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One Bright Shining Moment (2005)

Not Rated | | Documentary | 16 September 2005 (USA)
ONE BRIGHT SHINING MOMENT retraces George McGovern's bold presidential campaign of 1972 - a grassroots campaign that fought for peace and justice, and positioned ideas and people first. But... See full summary »


Stephen Vittoria

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Credited cast:
James Abourezk James Abourezk ... Himself
Warren Beatty ... Himself
Chip Berlet Chip Berlet ... Himself
Jim Bouton ... Himself
Malcolm Boyd Malcolm Boyd ... Himself (as Reverend Malcolm Boyd)
Andrea Fields Andrea Fields ... Voiceover Narration
Amy Goodman ... Narrator
Dick Gregory ... Himself
Gary Hart ... Himself
Thomas J. Knock Thomas J. Knock ... Himself
Harvey Kornberg Harvey Kornberg ... Himself
Ron Kovic ... Himself
Frank Mankiewicz ... Himself
George McGovern ... Himself
Rick Stearns Rick Stearns ... Himself


ONE BRIGHT SHINING MOMENT retraces George McGovern's bold presidential campaign of 1972 - a grassroots campaign that fought for peace and justice, and positioned ideas and people first. But what is remembered today as being the ultimate political defeat of the American Century may also have been its high watermark. The film poses this central question: what does the crushing electoral defeat of a man so well respected for his decency and intellect say about the electoral process, the American government, and more importantly, what does it say about the forces at work on the American people- then and now? Featuring interviews with the candidate himself, supporters and activists like Gore Vidal, Gloria Steinem, Warren Beatty, Howard Zinn, and music from Bob Dylan, Robbie Robertson, Donovan, and Elvis Costello. Written by Anonymous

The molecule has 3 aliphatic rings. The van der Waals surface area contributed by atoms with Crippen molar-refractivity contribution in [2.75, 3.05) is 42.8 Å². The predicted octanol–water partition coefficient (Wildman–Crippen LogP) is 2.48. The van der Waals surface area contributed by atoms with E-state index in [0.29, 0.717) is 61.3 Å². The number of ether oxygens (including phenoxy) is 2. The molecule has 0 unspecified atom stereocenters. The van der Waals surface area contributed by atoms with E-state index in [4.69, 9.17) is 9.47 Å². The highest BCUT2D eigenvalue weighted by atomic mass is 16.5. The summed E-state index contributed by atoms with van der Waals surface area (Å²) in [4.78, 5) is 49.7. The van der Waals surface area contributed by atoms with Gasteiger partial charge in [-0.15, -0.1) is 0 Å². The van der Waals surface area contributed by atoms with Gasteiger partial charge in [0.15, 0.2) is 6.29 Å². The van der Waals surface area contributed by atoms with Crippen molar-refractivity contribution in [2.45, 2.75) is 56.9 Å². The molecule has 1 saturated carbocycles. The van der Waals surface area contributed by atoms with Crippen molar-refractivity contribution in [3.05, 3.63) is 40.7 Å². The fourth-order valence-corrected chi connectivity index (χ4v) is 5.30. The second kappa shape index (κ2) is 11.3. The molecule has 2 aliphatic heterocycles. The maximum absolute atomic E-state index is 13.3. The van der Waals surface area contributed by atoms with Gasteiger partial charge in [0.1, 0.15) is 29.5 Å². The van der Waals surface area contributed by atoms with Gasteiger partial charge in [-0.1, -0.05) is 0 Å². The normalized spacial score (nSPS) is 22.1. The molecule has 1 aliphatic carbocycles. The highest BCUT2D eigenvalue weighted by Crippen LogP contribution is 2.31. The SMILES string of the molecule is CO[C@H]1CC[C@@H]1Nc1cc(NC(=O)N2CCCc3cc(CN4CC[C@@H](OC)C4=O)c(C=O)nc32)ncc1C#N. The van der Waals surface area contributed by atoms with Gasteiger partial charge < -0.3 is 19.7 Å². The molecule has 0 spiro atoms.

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Plot Keywords:

political activism | See All (1) »


For once in American politics, sunshine and light beat shadows and fog.




Not Rated


Official Sites:

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Release Date:

16 September 2005 (USA) See more »


Box Office

Opening Weekend USA:

$2,876, 18 September 2005

Gross USA:


Cumulative Worldwide Gross:

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Company Credits

Production Co:

Street Legal Cinema See more »
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User Reviews

An interesting documentary on a unique time in modern politics
1 April 2017 | by AlsExGalSee all my reviews

In 1972 Richard Nixon delivered to George McGovern the second worst electoral drubbing in history, with McGovern winning only one state (Massachusetts) and one district (Washington, D.C.). Of course, winning D.C. wasn't really a victory, since D.C. would elect a tree if it ran on the Democratic ticket, and Republicans there are considered human oddities. This film examines the phenomena that was the McGovern campaign, including the fact that many traditional Democrats were probably glad when McGovern actually lost his race.

McGovern's team won the nomination largely because this was the first Presidential election in which 18 year olds could vote, and McGovern was their man. To hear his campaign staffers tell it, before McGovern the Democratic Party was made up of a conglomeration of blue-collar union workers and Southerners left over from Roosevelt's presidency. As the party transitioned to more liberal stances, it should be no surprise that these traditional Democrats would defect, since most felt they had nothing in common with the tree-hugging hippies that made up McGovern's most fervent supporters and the new Democratic Party. McGovern never compromised his beliefs, and in the face of well-predicted electoral disaster, ran the cleanest presidential campaign in modern history against one of the 20th century's dirtiest fighters.